Senior residents question candidates

Kevin Wilson

Clovis’ transportation and transformation issues came to District 3 Thursday, for the final forum prior to the March 6 municipal election.

“This is the fourth forum, or the 25th,” joked incumbent Mayor Gayla Brumfield. “But it doesn’t matter how many of these we have, because it’s so important to let people know the issues.”

The election is Tuesday, with polls open from 7 a.m. to 7 p.m., with early voting ending Friday at city hall.

The forum, held at the La Casa Senior Center, was one of the best-attended forums, despite a mid-week scheduling change to accommodate for the Thursday Clovis City Commission meeting. The attendance pleased Commissioner Bobby Sandoval, running unopposed in District 3.

“I’m proud to have a constituency that helps me do this job,” Sandoval said, “and that trusts me to do this job.”

Seven of the nine candidates in five races attended the forum, which focused on issues with roads, housing and development on the west side of Clovis.

Candidates in attendance included Brumfield, Sandoval, District 1 candidate Jan Elliott, District 2 candidates John Jones and Sandra Taylor-Sawyer, and District 4 candidates Chris Bryant and R.L. “Rube” Render. District 1 Commissioner Randy Crowder had an out-of-town commitment. Mayoral candidate and former three-term Mayor David Lansford did not attend.

Questions at the forum included:

How to fix the streets, and why they got so bad: Sandoval said part of the issue dealt with rising oil prices, which slashed the city’s budget to fix the roads it had planned to fix. Also, capital outlay dollars have been reduced over the years.

Brumfield said the city looks at numerous funding mechanisms, including bonding. The city currently has about $987,000 to use for either bonding or as a match, and is applying for numerous grants — including $4.5 million TIGER grants.

“I have a sore spot with Martin Luther King (Boulevard) because that leads to the hospital,” Taylor-Sawyer said. “I always say, ‘What are we going to do with that street.’” She added that there are numerous hoops to jump through, but she didn’t believe raising taxes was one of them.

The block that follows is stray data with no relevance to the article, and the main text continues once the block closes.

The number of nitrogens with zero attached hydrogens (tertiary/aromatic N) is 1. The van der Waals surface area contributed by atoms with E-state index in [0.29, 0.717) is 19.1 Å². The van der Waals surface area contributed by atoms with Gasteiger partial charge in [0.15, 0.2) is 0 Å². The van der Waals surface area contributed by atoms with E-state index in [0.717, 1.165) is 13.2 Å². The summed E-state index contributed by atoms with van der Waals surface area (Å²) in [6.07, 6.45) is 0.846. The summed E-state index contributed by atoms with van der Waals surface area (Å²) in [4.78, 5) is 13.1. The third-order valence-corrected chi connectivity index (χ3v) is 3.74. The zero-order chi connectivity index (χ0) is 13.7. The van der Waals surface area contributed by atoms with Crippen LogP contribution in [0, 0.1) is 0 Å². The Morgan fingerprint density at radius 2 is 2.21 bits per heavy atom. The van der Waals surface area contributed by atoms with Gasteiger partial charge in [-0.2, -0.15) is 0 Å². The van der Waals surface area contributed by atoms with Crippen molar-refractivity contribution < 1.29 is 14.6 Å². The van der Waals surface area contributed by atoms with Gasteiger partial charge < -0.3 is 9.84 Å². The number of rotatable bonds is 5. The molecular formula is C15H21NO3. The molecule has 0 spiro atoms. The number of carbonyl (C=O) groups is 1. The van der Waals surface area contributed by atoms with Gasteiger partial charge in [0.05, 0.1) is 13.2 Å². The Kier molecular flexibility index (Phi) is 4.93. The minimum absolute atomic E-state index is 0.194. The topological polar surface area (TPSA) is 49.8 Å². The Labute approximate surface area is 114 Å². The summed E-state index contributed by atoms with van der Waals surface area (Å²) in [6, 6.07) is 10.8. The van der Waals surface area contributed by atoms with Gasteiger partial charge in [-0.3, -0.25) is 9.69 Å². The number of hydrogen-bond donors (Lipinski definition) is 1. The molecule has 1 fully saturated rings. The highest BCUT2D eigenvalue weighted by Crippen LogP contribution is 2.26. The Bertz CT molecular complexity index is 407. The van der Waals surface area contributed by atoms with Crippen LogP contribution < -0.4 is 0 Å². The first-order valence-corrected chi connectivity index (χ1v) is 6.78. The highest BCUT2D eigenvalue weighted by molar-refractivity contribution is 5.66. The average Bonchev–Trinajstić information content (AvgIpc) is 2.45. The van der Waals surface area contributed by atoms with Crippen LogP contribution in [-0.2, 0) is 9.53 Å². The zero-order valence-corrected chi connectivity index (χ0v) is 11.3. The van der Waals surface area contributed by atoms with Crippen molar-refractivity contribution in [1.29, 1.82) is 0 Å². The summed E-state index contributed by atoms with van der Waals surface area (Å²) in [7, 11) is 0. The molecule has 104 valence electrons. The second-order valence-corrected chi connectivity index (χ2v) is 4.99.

Jones believed that when roads are fixed, sidewalks need to be part of the discussion, because schoolchildren either have to walk through somebody’s yard or on the street.

“When it rains, if you remember what that is,” Jones said, “they have to walk in the mud.”

Render said every place he has lived where the gas tax doesn’t go towards road improvements showed it in poor road quality, and the state needed to be pressured into making that change.

CATS fixed route: Residents wanted to see a fixed route for the Clovis Area Transit Service, because the 24-hour advance policy for a ride sometimes doesn’t work.

“I can’t call 24 hours in advance,” Sammy Cordova said, “and say, ‘My car’s not going to start tomorrow.’”

Brumfield said she would do everything in her power to get fixed routes during her next term.

Bryant said people who have used the service love the convenience, and a fixed route system would be a benefit. Render supports a fixed route system as well, but noted there would be extra costs involved.

Encouraging development on the west side of Clovis: Elliott said it was time for development to go west and south, as it had for the north portion of Clovis.

Brumfield said north Clovis development happened largely because Wal-Mart relocated there. Businesses and residential rental units haven’t gone to west Clovis, she said, because there were concerns about overloading the sewer system. She said a grant to put in a new sewer trunk line will help from Mendenhall to 21st Street along MLK, but, “we’ve got to get it up to Llano (Estacado Boulevard) before you really see development.”

Render said drawing development requires an educated population, and the key has got to be helping children learn to read.

Affordable flights out of Clovis: Carlos Arias asked what could be done about making travel affordable at the Clovis Municipal Airport on a walk-up basis. A trip can run an extra $400 round trip from Clovis to Albuquerque if it’s not booked weeks in advance, and the system doesn’t make sense to him since Essential Air Services use tax dollars to fly the planes no matter what.

“That airline works for us,” Arias said. “They’re federally subsidized and they’re running 18 empty seats.”

Bryant and Render agreed, with Render noting it makes no sense to keep a seat empty at $300 when somebody’s willing to pay $100 to fill it.

Sandoval said he tried to vote for a different airline, but was in the minority. Brumfield said to get a new airline in, which could be a necessary measure if EAS is discontinued, the city might have to use economic development dollars to guarantee seats are sold and also put Transportation Security Administration at the airport.

Assuring all people of Clovis are represented in city government: Render said if one were to take a look at the current makeup of the city commission, ethnic proportions weren’t out of line. But he noted that asking people to serve on committees is sometimes tough, because you pay them nothing and they’re more likely to get complaints than praise from fellow citizens.

Also, Bryant said, parks and recreation committees were recently combined because none of them reached quorums, and people don’t want to volunteer their time for a committee that can’t make any decisions.

Sandoval said he hears the issue all of the time, but notes that many of the people who complain about low Hispanic representation back off when he suggests they apply for a board.

“I’ll do my darndest to get you on the committee,” Sandoval said, “but it takes two of us.”